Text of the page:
Paying Attention to What You’re Paying Attention To
Perception is a critical element in “Paying Attention to What You’re Paying Attention To.” Turns out not only do we distort what we see, we see things that aren’t there and do not see things that are. For now,, just know that we don’t all see the same world.
One Woman’s Annoyance Is Another Woman’s Free Vacation
For example, each passenger on the oversold United Airlines flight that resulted in Dr. Dao’s famous dragging video had an individual perception of what happened. Once the video hit the air, some people saw a man overwhelmed by brutality. Others saw another example of the downfall of civil behavior.
What I saw was another opportunity that didn’t knock on my seat back. I couldn’t believe that passengers were offered $800, a hotel room, all meals, and a ride on the next flight and not one passenger took them up on the deal? We’re talking Chicago to Louisville, less than three hundred miles. Maybe United didn’t have a flight soon but other airlines did. This was not the last flight out of Siberia before blizzards shut down the airport for the year.
Had I been on the plane, I’d have leapt out of my seat so fast, the whiplash from the seat belt would require stitches on my thighs. More good news for United–to improve my chances to grab a prize, I’d have dug my elbows in and pushed off the patron in the middle seat, rebounded off the lap of the person in the aisle seat, and I’d take out anyone who tried to cut me off in the aisle. (My urgent and rude behavior would be due to my sincere belief that everyone on the plane, including my seatmates, was a contestant I had to outrace.)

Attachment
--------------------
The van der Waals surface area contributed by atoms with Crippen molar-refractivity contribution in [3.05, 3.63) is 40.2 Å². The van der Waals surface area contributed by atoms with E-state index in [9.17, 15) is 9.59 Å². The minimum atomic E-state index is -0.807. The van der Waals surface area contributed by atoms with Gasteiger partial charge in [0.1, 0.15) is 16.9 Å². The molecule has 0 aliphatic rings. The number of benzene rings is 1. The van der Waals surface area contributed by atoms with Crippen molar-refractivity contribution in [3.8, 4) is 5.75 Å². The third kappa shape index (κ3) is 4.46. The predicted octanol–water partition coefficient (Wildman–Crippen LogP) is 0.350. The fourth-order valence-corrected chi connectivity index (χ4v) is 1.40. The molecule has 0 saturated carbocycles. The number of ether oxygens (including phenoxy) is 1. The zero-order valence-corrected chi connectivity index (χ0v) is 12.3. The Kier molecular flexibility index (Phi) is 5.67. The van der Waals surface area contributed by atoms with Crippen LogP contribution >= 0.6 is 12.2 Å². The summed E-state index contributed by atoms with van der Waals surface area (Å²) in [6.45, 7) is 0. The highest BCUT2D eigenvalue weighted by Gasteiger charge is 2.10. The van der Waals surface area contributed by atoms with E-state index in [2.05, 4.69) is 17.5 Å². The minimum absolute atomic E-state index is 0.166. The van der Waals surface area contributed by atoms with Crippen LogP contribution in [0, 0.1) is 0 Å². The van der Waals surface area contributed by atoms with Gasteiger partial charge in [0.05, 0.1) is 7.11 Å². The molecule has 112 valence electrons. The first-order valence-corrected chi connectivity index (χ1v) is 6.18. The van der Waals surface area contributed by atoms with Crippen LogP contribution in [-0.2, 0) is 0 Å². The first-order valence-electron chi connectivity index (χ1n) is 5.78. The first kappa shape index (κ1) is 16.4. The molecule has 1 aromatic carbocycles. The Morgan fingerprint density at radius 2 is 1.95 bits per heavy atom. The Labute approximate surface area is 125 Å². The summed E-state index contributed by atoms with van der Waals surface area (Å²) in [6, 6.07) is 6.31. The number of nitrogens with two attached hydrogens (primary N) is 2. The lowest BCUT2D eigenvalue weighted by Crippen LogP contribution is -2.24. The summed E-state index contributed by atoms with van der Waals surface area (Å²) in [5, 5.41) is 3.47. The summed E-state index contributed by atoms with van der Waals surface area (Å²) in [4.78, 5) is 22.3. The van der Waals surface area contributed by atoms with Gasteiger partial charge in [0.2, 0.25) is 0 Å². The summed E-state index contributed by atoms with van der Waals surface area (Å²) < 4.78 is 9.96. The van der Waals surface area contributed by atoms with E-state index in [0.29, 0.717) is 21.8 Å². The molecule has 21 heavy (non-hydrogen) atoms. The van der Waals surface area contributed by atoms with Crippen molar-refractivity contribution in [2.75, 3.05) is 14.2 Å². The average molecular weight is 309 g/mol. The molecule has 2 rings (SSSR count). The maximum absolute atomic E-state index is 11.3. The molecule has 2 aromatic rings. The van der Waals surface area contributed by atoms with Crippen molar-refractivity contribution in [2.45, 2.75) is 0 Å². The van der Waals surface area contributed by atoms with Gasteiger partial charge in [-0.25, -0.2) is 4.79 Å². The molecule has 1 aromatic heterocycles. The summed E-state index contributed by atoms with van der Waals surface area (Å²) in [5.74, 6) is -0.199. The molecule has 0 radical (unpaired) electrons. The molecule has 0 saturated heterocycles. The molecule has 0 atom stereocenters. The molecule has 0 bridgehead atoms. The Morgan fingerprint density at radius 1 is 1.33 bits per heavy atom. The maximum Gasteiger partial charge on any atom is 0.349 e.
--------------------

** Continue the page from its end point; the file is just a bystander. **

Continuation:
My generous efforts to help out the airline would have cleared the seats needed by United. Though I would technically be 100 percent responsible for the vacated seats, I would only ask a 10 percent finder’s fee from the $800 payments awarded to the injured.
I’m just saying, one woman’s “Oh, no! This is horrible!” is another woman’s “Hallelujah! Pack my snorkel gear!”